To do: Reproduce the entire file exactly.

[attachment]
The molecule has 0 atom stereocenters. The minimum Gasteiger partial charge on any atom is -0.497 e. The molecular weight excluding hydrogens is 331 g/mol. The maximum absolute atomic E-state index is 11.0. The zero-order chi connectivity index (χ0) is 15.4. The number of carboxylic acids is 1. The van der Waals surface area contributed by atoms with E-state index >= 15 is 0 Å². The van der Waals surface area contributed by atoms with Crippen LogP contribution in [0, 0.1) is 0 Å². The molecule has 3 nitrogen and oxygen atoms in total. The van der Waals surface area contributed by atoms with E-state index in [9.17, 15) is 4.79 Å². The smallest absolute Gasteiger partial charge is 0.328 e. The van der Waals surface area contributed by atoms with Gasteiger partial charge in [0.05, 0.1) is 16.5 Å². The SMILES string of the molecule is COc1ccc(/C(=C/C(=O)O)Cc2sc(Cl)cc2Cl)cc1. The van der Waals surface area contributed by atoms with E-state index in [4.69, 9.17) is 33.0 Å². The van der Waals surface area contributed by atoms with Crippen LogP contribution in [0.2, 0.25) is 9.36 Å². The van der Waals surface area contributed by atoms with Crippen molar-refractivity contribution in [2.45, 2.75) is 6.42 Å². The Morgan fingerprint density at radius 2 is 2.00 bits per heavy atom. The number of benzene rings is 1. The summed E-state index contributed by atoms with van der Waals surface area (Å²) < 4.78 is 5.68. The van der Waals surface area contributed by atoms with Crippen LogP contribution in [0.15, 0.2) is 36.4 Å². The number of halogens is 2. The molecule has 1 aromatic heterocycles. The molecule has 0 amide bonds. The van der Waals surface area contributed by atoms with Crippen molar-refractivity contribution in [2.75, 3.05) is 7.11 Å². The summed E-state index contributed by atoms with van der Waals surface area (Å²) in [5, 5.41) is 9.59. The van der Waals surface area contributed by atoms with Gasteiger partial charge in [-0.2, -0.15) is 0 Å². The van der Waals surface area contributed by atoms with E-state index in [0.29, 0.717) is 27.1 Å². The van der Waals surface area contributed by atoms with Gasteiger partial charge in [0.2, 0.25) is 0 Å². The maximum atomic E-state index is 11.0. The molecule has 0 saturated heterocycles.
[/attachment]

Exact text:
The molecule has 0 atom stereocenters. The minimum Gasteiger partial charge on any atom is -0.497 e. The molecular weight excluding hydrogens is 331 g/mol. The maximum absolute atomic E-state index is 11.0. The zero-order chi connectivity index (χ0) is 15.4. The number of carboxylic acids is 1. The van der Waals surface area contributed by atoms with E-state index >= 15 is 0 Å². The van der Waals surface area contributed by atoms with Crippen LogP contribution in [0, 0.1) is 0 Å². The molecule has 3 nitrogen and oxygen atoms in total. The van der Waals surface area contributed by atoms with E-state index in [9.17, 15) is 4.79 Å². The smallest absolute Gasteiger partial charge is 0.328 e. The van der Waals surface area contributed by atoms with Gasteiger partial charge in [0.05, 0.1) is 16.5 Å². The SMILES string of the molecule is COc1ccc(/C(=C/C(=O)O)Cc2sc(Cl)cc2Cl)cc1. The van der Waals surface area contributed by atoms with E-state index in [4.69, 9.17) is 33.0 Å². The van der Waals surface area contributed by atoms with Crippen LogP contribution in [0.2, 0.25) is 9.36 Å². The van der Waals surface area contributed by atoms with Crippen molar-refractivity contribution in [2.45, 2.75) is 6.42 Å². The Morgan fingerprint density at radius 2 is 2.00 bits per heavy atom. The number of benzene rings is 1. The summed E-state index contributed by atoms with van der Waals surface area (Å²) < 4.78 is 5.68. The van der Waals surface area contributed by atoms with Crippen LogP contribution in [0.15, 0.2) is 36.4 Å². The number of halogens is 2. The molecule has 1 aromatic heterocycles. The molecule has 0 amide bonds. The van der Waals surface area contributed by atoms with Crippen molar-refractivity contribution in [2.75, 3.05) is 7.11 Å². The summed E-state index contributed by atoms with van der Waals surface area (Å²) in [5, 5.41) is 9.59. The van der Waals surface area contributed by atoms with Gasteiger partial charge in [-0.2, -0.15) is 0 Å². The van der Waals surface area contributed by atoms with E-state index in [0.29, 0.717) is 27.1 Å². The van der Waals surface area contributed by atoms with Gasteiger partial charge in [0.2, 0.25) is 0 Å². The maximum atomic E-state index is 11.0. The molecule has 0 saturated heterocycles.